Counterfeit goods have cost the UK economy £17.3bn and destroyed 72,000 British jobs in 2016, a
new report claims.
The rise of online shopping has bolstered the counterfeit economy, with UK consumers now twice as
likely to see fakes on sale online as they were a year ago, according to new data released by the
Centre for Economic and Business Research (Cebr) and online brand specialist NetNames.
Cigarettes, food, luxury goods and alcohol are among the fake goods which have entered the UK
market and are putting British jobs at risk.
"With legitimate sales being squeezed by fake goods, legal businesses are able to support fewer
staff. As a result, counterfeiting is estimated to have destroyed around 2.5 million jobs worldwide,"
the report said.
Strangeways businesses hit with warrants as GMP swoop and seize goods worth at least £500,000
Counterfeits are now costing G20 governments more than £100bn collectively every year, as
innovation slows, customer trust erodes and governments divert funds to fighting organised crime.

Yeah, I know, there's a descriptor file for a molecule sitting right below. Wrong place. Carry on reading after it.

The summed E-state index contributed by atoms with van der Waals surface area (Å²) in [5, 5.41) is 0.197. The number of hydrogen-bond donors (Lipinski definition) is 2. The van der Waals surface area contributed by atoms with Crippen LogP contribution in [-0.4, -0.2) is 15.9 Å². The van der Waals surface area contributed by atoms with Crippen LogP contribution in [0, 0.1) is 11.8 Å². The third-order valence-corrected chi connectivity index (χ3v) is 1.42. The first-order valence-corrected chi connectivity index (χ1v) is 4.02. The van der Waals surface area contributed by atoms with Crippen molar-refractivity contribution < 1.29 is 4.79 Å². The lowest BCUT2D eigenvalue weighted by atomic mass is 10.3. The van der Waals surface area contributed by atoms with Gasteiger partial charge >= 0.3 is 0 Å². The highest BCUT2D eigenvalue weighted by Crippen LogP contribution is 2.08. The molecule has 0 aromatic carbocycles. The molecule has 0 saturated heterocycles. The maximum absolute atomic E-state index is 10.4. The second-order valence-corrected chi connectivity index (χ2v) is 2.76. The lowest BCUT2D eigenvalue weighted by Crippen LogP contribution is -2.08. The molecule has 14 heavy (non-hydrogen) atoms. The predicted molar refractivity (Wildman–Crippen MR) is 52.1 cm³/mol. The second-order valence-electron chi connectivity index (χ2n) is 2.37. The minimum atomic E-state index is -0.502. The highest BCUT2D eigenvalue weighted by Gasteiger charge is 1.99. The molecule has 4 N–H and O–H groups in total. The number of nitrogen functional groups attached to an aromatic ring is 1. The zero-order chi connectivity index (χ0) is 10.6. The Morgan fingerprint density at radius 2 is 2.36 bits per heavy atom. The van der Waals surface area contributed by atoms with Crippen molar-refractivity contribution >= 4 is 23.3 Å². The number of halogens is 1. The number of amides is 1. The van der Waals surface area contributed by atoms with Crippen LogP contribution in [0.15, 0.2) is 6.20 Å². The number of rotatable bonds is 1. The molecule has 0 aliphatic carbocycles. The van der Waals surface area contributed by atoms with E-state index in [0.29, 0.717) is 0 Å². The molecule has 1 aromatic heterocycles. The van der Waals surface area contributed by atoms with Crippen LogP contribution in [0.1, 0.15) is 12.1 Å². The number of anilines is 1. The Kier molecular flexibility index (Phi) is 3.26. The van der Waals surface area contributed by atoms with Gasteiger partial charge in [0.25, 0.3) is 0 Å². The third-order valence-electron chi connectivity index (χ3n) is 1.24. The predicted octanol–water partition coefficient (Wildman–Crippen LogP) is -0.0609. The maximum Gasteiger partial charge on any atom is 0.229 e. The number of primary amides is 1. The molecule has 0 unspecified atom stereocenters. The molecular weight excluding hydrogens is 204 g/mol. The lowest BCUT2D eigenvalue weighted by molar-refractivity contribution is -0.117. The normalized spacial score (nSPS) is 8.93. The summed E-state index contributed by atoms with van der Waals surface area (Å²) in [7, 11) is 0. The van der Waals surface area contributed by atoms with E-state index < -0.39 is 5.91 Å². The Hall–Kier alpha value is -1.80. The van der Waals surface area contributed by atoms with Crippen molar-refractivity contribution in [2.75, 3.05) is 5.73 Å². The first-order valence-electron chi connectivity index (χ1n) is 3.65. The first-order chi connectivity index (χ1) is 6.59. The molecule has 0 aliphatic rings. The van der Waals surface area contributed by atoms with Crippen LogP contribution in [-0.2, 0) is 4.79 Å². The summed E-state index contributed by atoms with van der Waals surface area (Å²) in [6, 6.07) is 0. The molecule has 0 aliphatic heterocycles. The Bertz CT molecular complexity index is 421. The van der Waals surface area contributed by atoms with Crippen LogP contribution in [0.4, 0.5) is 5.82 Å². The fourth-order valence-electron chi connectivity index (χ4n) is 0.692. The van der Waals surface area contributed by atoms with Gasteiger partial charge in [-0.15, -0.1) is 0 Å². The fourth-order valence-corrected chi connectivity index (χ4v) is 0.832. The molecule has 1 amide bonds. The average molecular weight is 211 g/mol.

About 20 organised crime groups are known to be involved in food and drink fraud in the UK, with
food fraud thought to be costing families up to £1.17bn a year.
The report also found that 2.5 million British shoppers have either knowingly or accidentally bought
counterfeit electronics over the past 12 months.
Meanwhile, more than 2,000 fake goods websites, including those imitating luxury brands Burberry,
Longchamp and Abercrombie & Fitch, have been shut down since the start of 2015.
Stuart Fuller, director of commercial operations at NetNames, said: "Whilst we know counterfeiting
is an increasing global issue, this report clearly highlights the shocking economic impact it is having
on markets across the globe.
This tobacco processing 'factory' in a Failsworth house was part of a multi-million pound scam using
"Counterfeiting is not only an economic issue, but also a health and societal issue - with dangerous
counterfeit goods threatening the health of consumers, as well as the highly concerning link
between counterfeiting and organised crime.
"These findings must act as a further drive for global brands and enforcement bodies to work in
collaboration to crack down on this illegal activity and protect the innovation and competition